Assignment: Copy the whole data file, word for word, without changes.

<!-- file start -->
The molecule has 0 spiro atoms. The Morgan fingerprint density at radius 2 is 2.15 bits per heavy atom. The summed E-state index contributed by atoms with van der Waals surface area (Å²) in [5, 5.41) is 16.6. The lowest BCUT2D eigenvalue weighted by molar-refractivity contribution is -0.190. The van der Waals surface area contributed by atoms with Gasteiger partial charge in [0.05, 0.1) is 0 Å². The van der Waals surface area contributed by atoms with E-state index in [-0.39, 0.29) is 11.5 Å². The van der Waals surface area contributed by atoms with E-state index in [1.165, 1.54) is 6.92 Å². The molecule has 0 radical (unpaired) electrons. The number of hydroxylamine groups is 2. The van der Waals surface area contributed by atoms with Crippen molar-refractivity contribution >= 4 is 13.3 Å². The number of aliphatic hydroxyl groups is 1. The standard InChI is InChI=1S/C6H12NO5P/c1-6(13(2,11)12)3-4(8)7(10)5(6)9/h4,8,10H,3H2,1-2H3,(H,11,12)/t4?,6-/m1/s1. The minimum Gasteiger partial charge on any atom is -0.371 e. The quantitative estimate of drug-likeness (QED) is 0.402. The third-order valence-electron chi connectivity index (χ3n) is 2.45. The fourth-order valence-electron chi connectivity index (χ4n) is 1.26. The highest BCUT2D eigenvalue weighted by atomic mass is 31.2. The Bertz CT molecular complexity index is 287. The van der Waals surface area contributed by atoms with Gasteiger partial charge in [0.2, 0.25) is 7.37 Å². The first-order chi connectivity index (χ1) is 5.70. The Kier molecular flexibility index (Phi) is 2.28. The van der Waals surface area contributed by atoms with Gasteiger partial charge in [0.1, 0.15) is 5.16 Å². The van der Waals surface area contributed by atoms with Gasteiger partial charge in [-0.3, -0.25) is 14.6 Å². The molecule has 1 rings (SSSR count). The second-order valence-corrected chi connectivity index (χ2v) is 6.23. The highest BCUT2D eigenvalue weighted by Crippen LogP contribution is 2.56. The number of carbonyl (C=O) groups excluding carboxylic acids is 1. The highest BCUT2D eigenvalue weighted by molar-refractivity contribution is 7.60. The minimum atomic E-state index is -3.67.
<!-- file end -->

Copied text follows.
The molecule has 0 spiro atoms. The Morgan fingerprint density at radius 2 is 2.15 bits per heavy atom. The summed E-state index contributed by atoms with van der Waals surface area (Å²) in [5, 5.41) is 16.6. The lowest BCUT2D eigenvalue weighted by molar-refractivity contribution is -0.190. The van der Waals surface area contributed by atoms with Gasteiger partial charge in [0.05, 0.1) is 0 Å². The van der Waals surface area contributed by atoms with E-state index in [-0.39, 0.29) is 11.5 Å². The van der Waals surface area contributed by atoms with E-state index in [1.165, 1.54) is 6.92 Å². The molecule has 0 radical (unpaired) electrons. The number of hydroxylamine groups is 2. The van der Waals surface area contributed by atoms with Crippen molar-refractivity contribution >= 4 is 13.3 Å². The number of aliphatic hydroxyl groups is 1. The standard InChI is InChI=1S/C6H12NO5P/c1-6(13(2,11)12)3-4(8)7(10)5(6)9/h4,8,10H,3H2,1-2H3,(H,11,12)/t4?,6-/m1/s1. The minimum Gasteiger partial charge on any atom is -0.371 e. The quantitative estimate of drug-likeness (QED) is 0.402. The third-order valence-electron chi connectivity index (χ3n) is 2.45. The fourth-order valence-electron chi connectivity index (χ4n) is 1.26. The highest BCUT2D eigenvalue weighted by atomic mass is 31.2. The Bertz CT molecular complexity index is 287. The van der Waals surface area contributed by atoms with Gasteiger partial charge in [0.2, 0.25) is 7.37 Å². The first-order chi connectivity index (χ1) is 5.70. The Kier molecular flexibility index (Phi) is 2.28. The van der Waals surface area contributed by atoms with Gasteiger partial charge in [0.1, 0.15) is 5.16 Å². The van der Waals surface area contributed by atoms with Gasteiger partial charge in [-0.3, -0.25) is 14.6 Å². The molecule has 1 rings (SSSR count). The second-order valence-corrected chi connectivity index (χ2v) is 6.23. The highest BCUT2D eigenvalue weighted by Crippen LogP contribution is 2.56. The number of carbonyl (C=O) groups excluding carboxylic acids is 1. The highest BCUT2D eigenvalue weighted by molar-refractivity contribution is 7.60. The minimum atomic E-state index is -3.67.